UBC Faculty Research and Publications

Chlorhexidine-Containing Electrospun Polymeric Nanofibers for Dental Applications: An In Vitro Study de Carvalho, Luana Dutra; Peres, Bernardo Urbanetto; Shen, Ya; Haapasalo, Markus; Maezono, Hazuki; Manso, Adriana P.; Ko, Frank K.; Jackson, John; Carvalho, Ricardo Marins de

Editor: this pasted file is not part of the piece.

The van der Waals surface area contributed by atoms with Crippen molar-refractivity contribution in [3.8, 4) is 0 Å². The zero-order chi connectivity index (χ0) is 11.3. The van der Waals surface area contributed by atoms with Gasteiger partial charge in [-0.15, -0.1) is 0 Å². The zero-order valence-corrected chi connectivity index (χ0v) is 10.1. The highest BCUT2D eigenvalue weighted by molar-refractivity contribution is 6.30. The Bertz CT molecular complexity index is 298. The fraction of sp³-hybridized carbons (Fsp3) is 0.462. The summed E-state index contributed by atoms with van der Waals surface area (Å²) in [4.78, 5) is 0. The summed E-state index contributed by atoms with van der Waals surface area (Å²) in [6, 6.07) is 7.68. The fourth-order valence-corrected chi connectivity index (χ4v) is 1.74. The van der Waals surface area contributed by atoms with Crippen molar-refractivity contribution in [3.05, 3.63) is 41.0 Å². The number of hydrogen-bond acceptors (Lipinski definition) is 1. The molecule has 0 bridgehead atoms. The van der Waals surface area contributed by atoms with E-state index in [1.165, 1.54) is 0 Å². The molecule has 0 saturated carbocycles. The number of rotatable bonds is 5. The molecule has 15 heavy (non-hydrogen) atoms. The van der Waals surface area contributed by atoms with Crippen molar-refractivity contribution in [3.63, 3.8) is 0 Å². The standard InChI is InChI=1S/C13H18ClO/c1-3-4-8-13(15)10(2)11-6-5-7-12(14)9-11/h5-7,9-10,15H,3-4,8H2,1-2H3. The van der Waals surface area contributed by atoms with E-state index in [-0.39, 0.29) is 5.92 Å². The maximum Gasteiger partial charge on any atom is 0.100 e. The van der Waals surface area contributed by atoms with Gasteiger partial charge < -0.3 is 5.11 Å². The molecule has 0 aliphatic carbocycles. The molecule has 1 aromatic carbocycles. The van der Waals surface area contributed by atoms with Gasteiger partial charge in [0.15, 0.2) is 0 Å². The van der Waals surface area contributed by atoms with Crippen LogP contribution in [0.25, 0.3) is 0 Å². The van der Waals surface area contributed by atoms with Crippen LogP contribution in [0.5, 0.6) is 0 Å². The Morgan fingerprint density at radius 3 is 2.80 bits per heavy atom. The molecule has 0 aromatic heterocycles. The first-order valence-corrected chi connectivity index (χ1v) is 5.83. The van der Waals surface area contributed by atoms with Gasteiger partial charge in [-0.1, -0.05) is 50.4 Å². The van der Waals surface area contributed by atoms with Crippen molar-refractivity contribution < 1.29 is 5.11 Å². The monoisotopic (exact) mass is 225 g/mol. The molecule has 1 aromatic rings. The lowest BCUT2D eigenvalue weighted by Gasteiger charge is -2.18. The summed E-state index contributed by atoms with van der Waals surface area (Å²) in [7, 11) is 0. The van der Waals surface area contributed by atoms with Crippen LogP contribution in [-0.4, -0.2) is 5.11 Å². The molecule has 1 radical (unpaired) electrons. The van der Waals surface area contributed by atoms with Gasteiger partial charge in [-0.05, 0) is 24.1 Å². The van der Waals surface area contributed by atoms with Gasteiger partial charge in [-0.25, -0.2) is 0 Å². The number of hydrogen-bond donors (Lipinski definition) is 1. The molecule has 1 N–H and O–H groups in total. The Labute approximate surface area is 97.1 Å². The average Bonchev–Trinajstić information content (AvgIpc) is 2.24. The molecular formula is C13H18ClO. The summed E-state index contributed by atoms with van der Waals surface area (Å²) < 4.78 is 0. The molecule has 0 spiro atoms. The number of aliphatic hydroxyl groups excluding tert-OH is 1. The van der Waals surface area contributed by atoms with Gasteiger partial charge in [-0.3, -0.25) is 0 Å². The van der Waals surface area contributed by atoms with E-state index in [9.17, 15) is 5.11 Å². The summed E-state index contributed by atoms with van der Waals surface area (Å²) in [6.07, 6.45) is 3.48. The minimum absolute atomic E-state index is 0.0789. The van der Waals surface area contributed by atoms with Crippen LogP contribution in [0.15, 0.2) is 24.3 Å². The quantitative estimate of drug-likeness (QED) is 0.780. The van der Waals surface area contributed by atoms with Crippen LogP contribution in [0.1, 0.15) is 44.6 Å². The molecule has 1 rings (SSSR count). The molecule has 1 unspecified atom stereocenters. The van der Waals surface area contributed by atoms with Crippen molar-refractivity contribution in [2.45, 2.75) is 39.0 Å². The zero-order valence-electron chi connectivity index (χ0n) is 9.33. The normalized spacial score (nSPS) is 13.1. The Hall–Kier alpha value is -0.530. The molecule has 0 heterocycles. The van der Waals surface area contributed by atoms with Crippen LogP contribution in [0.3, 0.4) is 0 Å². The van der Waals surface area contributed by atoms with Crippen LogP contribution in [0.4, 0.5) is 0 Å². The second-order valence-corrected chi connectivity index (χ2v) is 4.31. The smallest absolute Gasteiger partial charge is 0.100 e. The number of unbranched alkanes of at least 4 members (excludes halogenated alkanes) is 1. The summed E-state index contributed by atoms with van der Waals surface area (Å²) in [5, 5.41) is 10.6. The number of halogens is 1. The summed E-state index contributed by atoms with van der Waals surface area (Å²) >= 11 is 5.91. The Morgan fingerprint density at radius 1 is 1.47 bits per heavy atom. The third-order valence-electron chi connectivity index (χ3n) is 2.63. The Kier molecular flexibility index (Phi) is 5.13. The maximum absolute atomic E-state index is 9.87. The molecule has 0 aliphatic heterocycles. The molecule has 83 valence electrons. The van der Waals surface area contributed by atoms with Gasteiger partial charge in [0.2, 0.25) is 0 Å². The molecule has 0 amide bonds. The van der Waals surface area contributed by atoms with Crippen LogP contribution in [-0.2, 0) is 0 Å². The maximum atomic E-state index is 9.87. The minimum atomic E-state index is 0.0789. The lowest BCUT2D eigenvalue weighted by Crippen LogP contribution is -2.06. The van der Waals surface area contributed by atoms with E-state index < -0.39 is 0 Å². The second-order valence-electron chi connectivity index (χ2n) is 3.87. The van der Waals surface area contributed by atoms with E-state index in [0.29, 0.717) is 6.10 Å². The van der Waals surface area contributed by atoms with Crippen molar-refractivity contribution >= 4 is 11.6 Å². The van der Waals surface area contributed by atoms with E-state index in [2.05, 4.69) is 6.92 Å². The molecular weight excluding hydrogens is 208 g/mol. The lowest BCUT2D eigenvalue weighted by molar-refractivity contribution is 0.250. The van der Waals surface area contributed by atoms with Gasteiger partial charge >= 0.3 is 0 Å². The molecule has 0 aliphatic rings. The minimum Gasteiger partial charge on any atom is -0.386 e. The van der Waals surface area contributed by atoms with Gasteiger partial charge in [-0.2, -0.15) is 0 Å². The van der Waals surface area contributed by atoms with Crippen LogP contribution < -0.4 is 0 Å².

Chlorhexidine is the most commonly used anti-infective drug in dentistry. To treat infected void areas, a drug-loaded material that swells to fill the void and releases the drug slowly is needed. This study investigated the encapsulation and release of chlorhexidine from cellulose acetate nanofibers for use as an antibacterial treatment for dental bacterial infections by oral bacteria Streptococcus mutans and Enterococcus faecalis. This study used a commercial electrospinning machine to finely control the manufacture of thin, flexible, chlorhexidine-loaded cellulose acetate nanofiber mats with very-small-diameter fibers (measured using SEM). Water absorption was measured gravimetrically, drug release was analyzed by absorbance at 254 nm, and antibiotic effects were measured by halo analysis in agar. Slow electrospinning at lower voltage (14 kV), short target distance (14 cm), slow traverse and rotation, and syringe injection speeds with controlled humidity and temperature allowed for the manufacture of strong, thin films with evenly cross-meshed, uniform low-diameter nanofibers (640 nm) that were flexible and absorbed over 600% in water. Chlorhexidine was encapsulated efficiently and released in a controlled manner. All formulations killed both bacteria and may be used to fill infected voids by swelling for intimate contact with surfaces and hold the drug in the swollen matrix for effective bacterial killing in dental settings.

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